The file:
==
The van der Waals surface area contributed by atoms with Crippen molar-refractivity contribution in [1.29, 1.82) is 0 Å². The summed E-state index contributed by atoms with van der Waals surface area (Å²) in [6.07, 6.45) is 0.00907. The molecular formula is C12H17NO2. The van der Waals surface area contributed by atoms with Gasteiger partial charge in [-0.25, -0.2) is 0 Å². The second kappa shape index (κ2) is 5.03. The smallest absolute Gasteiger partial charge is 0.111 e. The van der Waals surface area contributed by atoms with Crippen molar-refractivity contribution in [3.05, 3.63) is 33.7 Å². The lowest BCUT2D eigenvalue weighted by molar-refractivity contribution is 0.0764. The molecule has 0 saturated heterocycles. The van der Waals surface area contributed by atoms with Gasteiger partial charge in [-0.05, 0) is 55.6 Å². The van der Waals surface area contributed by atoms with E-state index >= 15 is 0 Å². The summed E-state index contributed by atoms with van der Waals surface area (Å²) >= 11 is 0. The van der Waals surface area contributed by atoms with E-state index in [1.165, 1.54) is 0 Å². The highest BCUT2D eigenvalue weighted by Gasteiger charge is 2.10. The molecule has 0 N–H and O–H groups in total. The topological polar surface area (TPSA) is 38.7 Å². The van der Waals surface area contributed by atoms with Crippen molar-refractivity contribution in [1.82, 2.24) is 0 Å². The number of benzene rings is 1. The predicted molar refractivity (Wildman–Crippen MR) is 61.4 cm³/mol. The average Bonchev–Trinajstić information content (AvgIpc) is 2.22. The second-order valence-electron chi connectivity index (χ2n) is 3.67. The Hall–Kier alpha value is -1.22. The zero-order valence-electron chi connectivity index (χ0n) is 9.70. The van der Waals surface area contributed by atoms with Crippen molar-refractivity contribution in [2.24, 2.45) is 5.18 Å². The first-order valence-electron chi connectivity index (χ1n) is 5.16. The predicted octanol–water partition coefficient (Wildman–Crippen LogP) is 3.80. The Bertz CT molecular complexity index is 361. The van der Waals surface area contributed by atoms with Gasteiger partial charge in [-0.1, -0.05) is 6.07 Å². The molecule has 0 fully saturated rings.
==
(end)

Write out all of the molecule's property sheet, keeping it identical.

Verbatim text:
The van der Waals surface area contributed by atoms with Crippen molar-refractivity contribution in [1.29, 1.82) is 0 Å². The summed E-state index contributed by atoms with van der Waals surface area (Å²) in [6.07, 6.45) is 0.00907. The molecular formula is C12H17NO2. The van der Waals surface area contributed by atoms with Gasteiger partial charge in [-0.25, -0.2) is 0 Å². The second kappa shape index (κ2) is 5.03. The smallest absolute Gasteiger partial charge is 0.111 e. The van der Waals surface area contributed by atoms with Crippen molar-refractivity contribution in [3.05, 3.63) is 33.7 Å². The lowest BCUT2D eigenvalue weighted by molar-refractivity contribution is 0.0764. The molecule has 0 saturated heterocycles. The van der Waals surface area contributed by atoms with Gasteiger partial charge in [-0.05, 0) is 55.6 Å². The van der Waals surface area contributed by atoms with E-state index >= 15 is 0 Å². The summed E-state index contributed by atoms with van der Waals surface area (Å²) >= 11 is 0. The van der Waals surface area contributed by atoms with E-state index in [1.165, 1.54) is 0 Å². The highest BCUT2D eigenvalue weighted by Gasteiger charge is 2.10. The molecule has 0 N–H and O–H groups in total. The topological polar surface area (TPSA) is 38.7 Å². The van der Waals surface area contributed by atoms with Crippen molar-refractivity contribution in [1.82, 2.24) is 0 Å². The number of benzene rings is 1. The predicted molar refractivity (Wildman–Crippen MR) is 61.4 cm³/mol. The average Bonchev–Trinajstić information content (AvgIpc) is 2.22. The second-order valence-electron chi connectivity index (χ2n) is 3.67. The Hall–Kier alpha value is -1.22. The zero-order valence-electron chi connectivity index (χ0n) is 9.70. The van der Waals surface area contributed by atoms with Crippen molar-refractivity contribution in [2.24, 2.45) is 5.18 Å². The first-order valence-electron chi connectivity index (χ1n) is 5.16. The predicted octanol–water partition coefficient (Wildman–Crippen LogP) is 3.80. The Bertz CT molecular complexity index is 361. The van der Waals surface area contributed by atoms with Gasteiger partial charge in [-0.1, -0.05) is 6.07 Å². The molecule has 0 fully saturated rings.